|US4015904 *||Jul 7, 1975||Apr 5, 1977||Sentrol Systems Ltd.||Optical shoe assembly for use with a multi-sensor optical head|
|US4084906 *||Sep 20, 1976||Apr 18, 1978||Honeywell Inc.||Multigas digital correlation spectrometer|
|US4222064 *||Mar 7, 1977||Sep 9, 1980||Nekoosa Papers Inc.||Optical property measurement system and method|
|US4243319 *||Jan 24, 1977||Jan 6, 1981||Nekoosa Papers, Inc.||Optical property measurement system and method|
|US4279511 *||Mar 30, 1979||Jul 21, 1981||Hewlett-Packard Company||Photometric absorption detector|
|US4439038 *||Mar 3, 1981||Mar 27, 1984||Sentrol Systems Ltd.||Method and apparatus for measuring and controlling the color of a moving web|
|US4565444 *||Nov 1, 1982||Jan 21, 1986||Sentrol Systems Ltd.||Electronically scanned spectrometer color, brightness and opacity measurement and control system|
|Citing Patent||Filing date||Publication date||Applicant||Title|
|US4886355 *||Mar 28, 1988||Dec 12, 1989||Keane Thomas J||Combined gloss and color measuring instrument|
|US4944594 *||Apr 28, 1988||Jul 31, 1990||Process Automation Business, Inc.||Apparatus and method for measuring dark and bright reflectances of sheet material|
|US5112125 *||Dec 14, 1989||May 12, 1992||Wild Leitz, Gmbh||Spectral microscope with a photometer|
|US5305093 *||Oct 31, 1991||Apr 19, 1994||Miles Inc.||Spectrometer for conducting turbidimetric and colormetric measurements|
|US5377000 *||Apr 29, 1993||Dec 27, 1994||Color And Appearance Technology, Inc.||Portable appearance measuring apparatus|
|US6495831||Mar 14, 2000||Dec 17, 2002||Metso Paper Automation Oy||Method and apparatus for measuring properties of paper|
|US8139220||Sep 16, 2008||Mar 20, 2012||X-Rite, Inc.||Point-of purchase (POP) spectrophotometer for open-view measurement of a color sample|
|US20100067009 *||Mar 18, 2010||X-Rite, Inc.||Point-Of-Purchase (POP) Spectrophotometer For Open-View Measurement Of A Color Sample|
|CN103327820A *||Jan 19, 2012||Sep 25, 2013||Cfs巴克尔股份有限公司||食品生产线|
|CN103327820B *||Jan 19, 2012||Nov 25, 2015||Cfs巴克尔股份有限公司||食品生产线|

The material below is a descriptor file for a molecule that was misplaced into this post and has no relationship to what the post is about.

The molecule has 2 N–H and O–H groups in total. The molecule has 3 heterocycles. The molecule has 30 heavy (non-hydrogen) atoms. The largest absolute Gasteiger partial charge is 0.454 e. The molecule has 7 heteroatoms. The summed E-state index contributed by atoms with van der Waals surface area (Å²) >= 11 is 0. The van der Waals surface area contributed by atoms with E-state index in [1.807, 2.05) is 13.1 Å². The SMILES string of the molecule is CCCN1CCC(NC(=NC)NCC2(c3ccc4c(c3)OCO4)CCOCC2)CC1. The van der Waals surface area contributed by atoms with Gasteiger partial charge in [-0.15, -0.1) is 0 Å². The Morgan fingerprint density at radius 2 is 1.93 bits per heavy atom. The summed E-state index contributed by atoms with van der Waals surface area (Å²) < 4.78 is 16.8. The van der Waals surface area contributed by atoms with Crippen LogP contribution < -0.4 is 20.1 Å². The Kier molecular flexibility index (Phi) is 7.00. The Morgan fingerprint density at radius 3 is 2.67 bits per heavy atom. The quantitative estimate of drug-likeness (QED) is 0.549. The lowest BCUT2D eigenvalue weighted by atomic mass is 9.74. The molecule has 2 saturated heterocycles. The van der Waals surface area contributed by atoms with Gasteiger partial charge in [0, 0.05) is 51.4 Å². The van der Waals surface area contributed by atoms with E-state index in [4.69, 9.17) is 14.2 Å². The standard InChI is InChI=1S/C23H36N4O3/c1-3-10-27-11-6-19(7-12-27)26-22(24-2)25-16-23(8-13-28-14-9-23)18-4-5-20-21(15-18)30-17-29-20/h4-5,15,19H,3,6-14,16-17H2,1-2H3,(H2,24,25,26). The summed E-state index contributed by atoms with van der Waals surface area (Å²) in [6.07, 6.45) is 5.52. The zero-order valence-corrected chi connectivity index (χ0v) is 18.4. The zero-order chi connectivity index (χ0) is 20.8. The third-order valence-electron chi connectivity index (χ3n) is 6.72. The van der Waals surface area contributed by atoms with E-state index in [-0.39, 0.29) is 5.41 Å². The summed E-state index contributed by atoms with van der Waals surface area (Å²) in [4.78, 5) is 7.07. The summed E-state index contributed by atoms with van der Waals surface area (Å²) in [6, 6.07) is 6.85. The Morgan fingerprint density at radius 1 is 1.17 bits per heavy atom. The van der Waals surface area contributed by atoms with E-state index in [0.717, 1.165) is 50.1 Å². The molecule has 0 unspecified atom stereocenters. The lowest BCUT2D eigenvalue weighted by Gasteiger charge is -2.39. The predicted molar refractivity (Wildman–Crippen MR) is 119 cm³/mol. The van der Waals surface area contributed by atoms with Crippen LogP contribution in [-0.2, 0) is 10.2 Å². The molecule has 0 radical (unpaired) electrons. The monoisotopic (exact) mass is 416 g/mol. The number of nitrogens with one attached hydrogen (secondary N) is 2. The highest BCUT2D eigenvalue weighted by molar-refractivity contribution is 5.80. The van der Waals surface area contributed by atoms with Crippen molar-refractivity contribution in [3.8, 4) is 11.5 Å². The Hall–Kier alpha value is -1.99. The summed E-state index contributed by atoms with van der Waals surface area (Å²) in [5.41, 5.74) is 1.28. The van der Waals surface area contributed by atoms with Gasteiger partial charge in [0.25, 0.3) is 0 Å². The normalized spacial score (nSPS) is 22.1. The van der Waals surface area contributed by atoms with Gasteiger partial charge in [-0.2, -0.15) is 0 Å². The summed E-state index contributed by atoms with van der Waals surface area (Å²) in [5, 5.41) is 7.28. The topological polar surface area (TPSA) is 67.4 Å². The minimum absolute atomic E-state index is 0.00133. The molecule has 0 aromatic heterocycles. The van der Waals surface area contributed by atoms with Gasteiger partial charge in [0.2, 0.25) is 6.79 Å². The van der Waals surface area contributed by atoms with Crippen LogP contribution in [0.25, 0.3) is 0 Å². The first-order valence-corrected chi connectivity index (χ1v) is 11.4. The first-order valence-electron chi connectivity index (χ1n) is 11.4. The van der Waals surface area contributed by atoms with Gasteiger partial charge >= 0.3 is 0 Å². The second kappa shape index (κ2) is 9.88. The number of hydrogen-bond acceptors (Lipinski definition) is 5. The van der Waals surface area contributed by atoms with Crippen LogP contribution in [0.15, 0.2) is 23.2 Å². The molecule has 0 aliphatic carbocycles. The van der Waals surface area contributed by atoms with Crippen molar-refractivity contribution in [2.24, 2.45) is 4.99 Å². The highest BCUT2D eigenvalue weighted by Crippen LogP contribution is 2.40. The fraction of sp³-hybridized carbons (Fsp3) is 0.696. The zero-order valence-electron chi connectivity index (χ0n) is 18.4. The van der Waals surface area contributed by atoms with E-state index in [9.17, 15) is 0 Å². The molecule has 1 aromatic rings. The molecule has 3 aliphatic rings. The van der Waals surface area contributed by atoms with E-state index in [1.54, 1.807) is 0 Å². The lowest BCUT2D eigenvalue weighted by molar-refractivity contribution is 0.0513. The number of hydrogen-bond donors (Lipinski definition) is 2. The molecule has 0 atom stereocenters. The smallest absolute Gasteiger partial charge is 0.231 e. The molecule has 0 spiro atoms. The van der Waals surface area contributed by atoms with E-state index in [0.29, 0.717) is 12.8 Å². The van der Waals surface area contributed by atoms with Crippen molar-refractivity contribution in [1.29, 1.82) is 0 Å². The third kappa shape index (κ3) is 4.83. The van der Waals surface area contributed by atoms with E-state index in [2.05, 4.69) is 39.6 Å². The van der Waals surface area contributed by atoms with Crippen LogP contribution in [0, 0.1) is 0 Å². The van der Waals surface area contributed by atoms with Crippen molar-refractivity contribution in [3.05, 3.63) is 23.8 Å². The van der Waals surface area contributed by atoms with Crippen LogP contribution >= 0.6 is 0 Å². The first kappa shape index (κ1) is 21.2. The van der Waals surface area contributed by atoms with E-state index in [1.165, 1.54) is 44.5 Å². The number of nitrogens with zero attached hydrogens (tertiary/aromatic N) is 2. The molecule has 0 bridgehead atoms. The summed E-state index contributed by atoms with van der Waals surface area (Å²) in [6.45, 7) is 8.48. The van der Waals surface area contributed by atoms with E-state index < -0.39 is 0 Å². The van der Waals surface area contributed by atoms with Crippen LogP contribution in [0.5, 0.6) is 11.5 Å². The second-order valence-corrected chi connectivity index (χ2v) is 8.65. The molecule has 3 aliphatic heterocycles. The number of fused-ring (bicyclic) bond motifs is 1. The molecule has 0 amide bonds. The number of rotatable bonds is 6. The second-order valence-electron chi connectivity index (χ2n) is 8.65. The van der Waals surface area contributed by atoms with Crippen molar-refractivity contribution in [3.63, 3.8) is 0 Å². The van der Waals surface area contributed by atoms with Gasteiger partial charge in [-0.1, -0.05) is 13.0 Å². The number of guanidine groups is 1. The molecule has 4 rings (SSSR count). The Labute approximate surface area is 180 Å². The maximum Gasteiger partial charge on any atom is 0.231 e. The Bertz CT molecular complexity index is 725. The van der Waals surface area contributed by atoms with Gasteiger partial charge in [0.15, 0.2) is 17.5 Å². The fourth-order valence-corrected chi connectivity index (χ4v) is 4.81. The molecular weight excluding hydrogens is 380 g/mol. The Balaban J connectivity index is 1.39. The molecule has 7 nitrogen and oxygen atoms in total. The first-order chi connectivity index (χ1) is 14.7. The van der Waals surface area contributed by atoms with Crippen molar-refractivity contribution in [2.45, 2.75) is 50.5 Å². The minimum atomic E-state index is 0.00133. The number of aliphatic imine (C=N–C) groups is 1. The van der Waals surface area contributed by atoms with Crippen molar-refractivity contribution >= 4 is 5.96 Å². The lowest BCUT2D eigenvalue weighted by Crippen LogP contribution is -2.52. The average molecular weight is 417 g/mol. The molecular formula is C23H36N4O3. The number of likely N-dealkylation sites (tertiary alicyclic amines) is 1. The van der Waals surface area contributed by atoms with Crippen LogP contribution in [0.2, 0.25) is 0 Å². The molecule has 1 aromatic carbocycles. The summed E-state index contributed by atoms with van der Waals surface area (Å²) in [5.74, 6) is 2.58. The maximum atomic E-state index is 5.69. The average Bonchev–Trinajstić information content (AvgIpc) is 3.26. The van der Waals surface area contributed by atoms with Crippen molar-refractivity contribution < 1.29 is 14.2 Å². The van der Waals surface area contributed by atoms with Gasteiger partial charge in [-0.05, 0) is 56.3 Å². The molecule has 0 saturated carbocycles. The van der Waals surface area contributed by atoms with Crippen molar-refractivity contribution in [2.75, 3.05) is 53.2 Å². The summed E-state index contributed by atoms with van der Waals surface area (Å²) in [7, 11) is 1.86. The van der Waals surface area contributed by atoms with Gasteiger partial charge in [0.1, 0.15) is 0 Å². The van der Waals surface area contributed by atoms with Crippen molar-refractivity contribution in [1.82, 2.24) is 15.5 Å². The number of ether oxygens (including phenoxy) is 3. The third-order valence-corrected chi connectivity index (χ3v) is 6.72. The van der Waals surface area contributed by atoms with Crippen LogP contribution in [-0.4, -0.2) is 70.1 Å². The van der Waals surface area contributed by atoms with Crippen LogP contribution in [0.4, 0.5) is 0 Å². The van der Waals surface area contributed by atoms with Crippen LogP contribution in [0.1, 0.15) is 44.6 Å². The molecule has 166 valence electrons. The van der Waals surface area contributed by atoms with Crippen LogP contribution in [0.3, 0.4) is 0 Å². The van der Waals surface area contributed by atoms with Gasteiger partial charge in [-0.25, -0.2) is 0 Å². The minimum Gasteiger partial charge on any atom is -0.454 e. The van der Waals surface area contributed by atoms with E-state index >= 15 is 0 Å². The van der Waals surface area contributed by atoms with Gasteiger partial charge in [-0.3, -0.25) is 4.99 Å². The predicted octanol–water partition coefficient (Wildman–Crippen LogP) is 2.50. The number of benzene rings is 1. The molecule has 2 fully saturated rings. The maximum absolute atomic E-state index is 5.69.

|EP0335192A2 *||Mar 16, 1989||Oct 4, 1989||Pacific Scientific Company||Combined gloss and color measuring instrument|
|EP0340437A2 *||Mar 21, 1989||Nov 8, 1989||Abb Process Automation Inc.||Apparatus and method for measuring dark and bright reflectances of sheet material|
|EP2163869A2||Sep 4, 2009||Mar 17, 2010||X-Rite, Inc.||Point-of-purchase (POP) spectrophotometer for open-view measurement of a color sample|
|EP2163869A3 *||Sep 4, 2009||Apr 21, 2010||X-Rite, Inc.||Point-of-purchase (POP) spectrophotometer for open-view measurement of a color sample|
|WO1991014934A1 *||Feb 21, 1991||Oct 3, 1991||Abb Process Automation Inc.||Color measurement|
|U.S. Classification||356/73, 356/334|
|International Classification||G01N21/88, G01N21/93, G01N21/86, G01N21/892, G01N21/89, G01N21/27|
|Cooperative Classification||G01N2021/8663, G01N2201/127, G01N21/474, G01N21/86|
|Jun 12, 1987||AS||Assignment|
Owner name: ROBOTEST OY, TEKNOLOGIANTIE 1, SF-79480 KANGASLAMP
Free format text: ASSIGNMENT OF ASSIGNORS INTEREST.;ASSIGNORS:LEHTIKOSKI, OLAVI;NISSINEN, MARTTI;REEL/FRAME:004723/0881
Effective date: 19861104
|Dec 31, 1990||FPAY||Fee payment|
Year of fee payment: 4
|Feb 14, 1995||REMI||Maintenance fee reminder mailed|
|Jul 9, 1995||LAPS||Lapse for failure to pay maintenance fees|
|Sep 19, 1995||FP||Expired due to failure to pay maintenance fee|
Effective date: 19950712